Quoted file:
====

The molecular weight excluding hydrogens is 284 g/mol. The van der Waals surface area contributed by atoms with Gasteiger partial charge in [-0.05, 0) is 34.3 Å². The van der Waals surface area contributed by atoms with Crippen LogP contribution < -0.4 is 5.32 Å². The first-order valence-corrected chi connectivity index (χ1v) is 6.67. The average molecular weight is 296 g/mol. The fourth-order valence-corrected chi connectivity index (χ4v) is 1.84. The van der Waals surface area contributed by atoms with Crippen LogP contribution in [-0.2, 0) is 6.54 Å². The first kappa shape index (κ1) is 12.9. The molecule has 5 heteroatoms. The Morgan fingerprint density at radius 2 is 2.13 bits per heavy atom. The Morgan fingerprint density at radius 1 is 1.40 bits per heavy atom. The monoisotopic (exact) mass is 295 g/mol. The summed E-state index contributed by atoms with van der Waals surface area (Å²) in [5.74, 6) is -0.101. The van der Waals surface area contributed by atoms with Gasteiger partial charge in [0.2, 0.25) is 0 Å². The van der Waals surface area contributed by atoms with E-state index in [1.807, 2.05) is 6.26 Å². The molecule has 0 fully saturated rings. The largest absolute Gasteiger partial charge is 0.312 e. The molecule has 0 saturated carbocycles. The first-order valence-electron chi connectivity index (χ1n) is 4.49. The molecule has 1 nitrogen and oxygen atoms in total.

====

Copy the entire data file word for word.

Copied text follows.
The molecular weight excluding hydrogens is 284 g/mol. The van der Waals surface area contributed by atoms with Gasteiger partial charge in [-0.05, 0) is 34.3 Å². The van der Waals surface area contributed by atoms with Crippen LogP contribution < -0.4 is 5.32 Å². The first-order valence-corrected chi connectivity index (χ1v) is 6.67. The average molecular weight is 296 g/mol. The fourth-order valence-corrected chi connectivity index (χ4v) is 1.84. The van der Waals surface area contributed by atoms with Crippen LogP contribution in [-0.2, 0) is 6.54 Å². The first kappa shape index (κ1) is 12.9. The molecule has 5 heteroatoms. The Morgan fingerprint density at radius 2 is 2.13 bits per heavy atom. The Morgan fingerprint density at radius 1 is 1.40 bits per heavy atom. The monoisotopic (exact) mass is 295 g/mol. The summed E-state index contributed by atoms with van der Waals surface area (Å²) in [5.74, 6) is -0.101. The van der Waals surface area contributed by atoms with Gasteiger partial charge in [0.2, 0.25) is 0 Å². The van der Waals surface area contributed by atoms with E-state index in [1.807, 2.05) is 6.26 Å². The molecule has 0 fully saturated rings. The largest absolute Gasteiger partial charge is 0.312 e. The molecule has 0 saturated carbocycles. The first-order valence-electron chi connectivity index (χ1n) is 4.49. The molecule has 1 nitrogen and oxygen atoms in total.